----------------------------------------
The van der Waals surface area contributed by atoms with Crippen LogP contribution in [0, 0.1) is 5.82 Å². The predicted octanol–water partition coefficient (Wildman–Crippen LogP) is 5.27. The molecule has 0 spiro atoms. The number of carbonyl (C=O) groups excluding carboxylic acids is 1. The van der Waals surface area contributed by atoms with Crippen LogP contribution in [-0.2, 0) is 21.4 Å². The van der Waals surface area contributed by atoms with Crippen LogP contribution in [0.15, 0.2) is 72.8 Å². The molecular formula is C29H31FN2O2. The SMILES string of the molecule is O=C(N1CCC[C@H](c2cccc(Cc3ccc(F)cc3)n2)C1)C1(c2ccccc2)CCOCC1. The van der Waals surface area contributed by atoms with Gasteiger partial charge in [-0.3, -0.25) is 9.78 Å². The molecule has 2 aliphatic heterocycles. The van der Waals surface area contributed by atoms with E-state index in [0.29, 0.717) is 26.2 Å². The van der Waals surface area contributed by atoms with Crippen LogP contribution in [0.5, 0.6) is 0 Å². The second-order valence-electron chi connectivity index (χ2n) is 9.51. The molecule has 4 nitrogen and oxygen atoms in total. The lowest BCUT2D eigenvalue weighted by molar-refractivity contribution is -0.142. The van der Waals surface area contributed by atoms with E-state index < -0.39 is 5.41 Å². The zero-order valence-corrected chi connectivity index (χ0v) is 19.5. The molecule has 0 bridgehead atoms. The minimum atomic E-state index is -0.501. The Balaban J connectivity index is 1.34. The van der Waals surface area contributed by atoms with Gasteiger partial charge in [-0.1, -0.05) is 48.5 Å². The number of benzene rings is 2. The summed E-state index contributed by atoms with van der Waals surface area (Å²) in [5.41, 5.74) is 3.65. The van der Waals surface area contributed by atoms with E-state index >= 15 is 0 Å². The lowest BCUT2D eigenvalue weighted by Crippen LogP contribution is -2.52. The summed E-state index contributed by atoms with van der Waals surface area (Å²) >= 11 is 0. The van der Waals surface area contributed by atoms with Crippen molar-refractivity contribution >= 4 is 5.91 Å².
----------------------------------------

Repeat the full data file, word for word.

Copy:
The van der Waals surface area contributed by atoms with Crippen LogP contribution in [0, 0.1) is 5.82 Å². The predicted octanol–water partition coefficient (Wildman–Crippen LogP) is 5.27. The molecule has 0 spiro atoms. The number of carbonyl (C=O) groups excluding carboxylic acids is 1. The van der Waals surface area contributed by atoms with Crippen LogP contribution in [-0.2, 0) is 21.4 Å². The van der Waals surface area contributed by atoms with Crippen LogP contribution in [0.15, 0.2) is 72.8 Å². The molecular formula is C29H31FN2O2. The SMILES string of the molecule is O=C(N1CCC[C@H](c2cccc(Cc3ccc(F)cc3)n2)C1)C1(c2ccccc2)CCOCC1. The van der Waals surface area contributed by atoms with Gasteiger partial charge in [-0.3, -0.25) is 9.78 Å². The molecule has 2 aliphatic heterocycles. The van der Waals surface area contributed by atoms with E-state index in [0.29, 0.717) is 26.2 Å². The van der Waals surface area contributed by atoms with Crippen LogP contribution in [0.5, 0.6) is 0 Å². The second-order valence-electron chi connectivity index (χ2n) is 9.51. The molecule has 4 nitrogen and oxygen atoms in total. The lowest BCUT2D eigenvalue weighted by molar-refractivity contribution is -0.142. The van der Waals surface area contributed by atoms with E-state index < -0.39 is 5.41 Å². The zero-order valence-corrected chi connectivity index (χ0v) is 19.5. The molecule has 0 bridgehead atoms. The minimum atomic E-state index is -0.501. The Balaban J connectivity index is 1.34. The van der Waals surface area contributed by atoms with Gasteiger partial charge in [-0.1, -0.05) is 48.5 Å². The number of benzene rings is 2. The summed E-state index contributed by atoms with van der Waals surface area (Å²) in [5.41, 5.74) is 3.65. The van der Waals surface area contributed by atoms with E-state index >= 15 is 0 Å². The lowest BCUT2D eigenvalue weighted by Crippen LogP contribution is -2.52. The summed E-state index contributed by atoms with van der Waals surface area (Å²) >= 11 is 0. The van der Waals surface area contributed by atoms with Crippen molar-refractivity contribution >= 4 is 5.91 Å².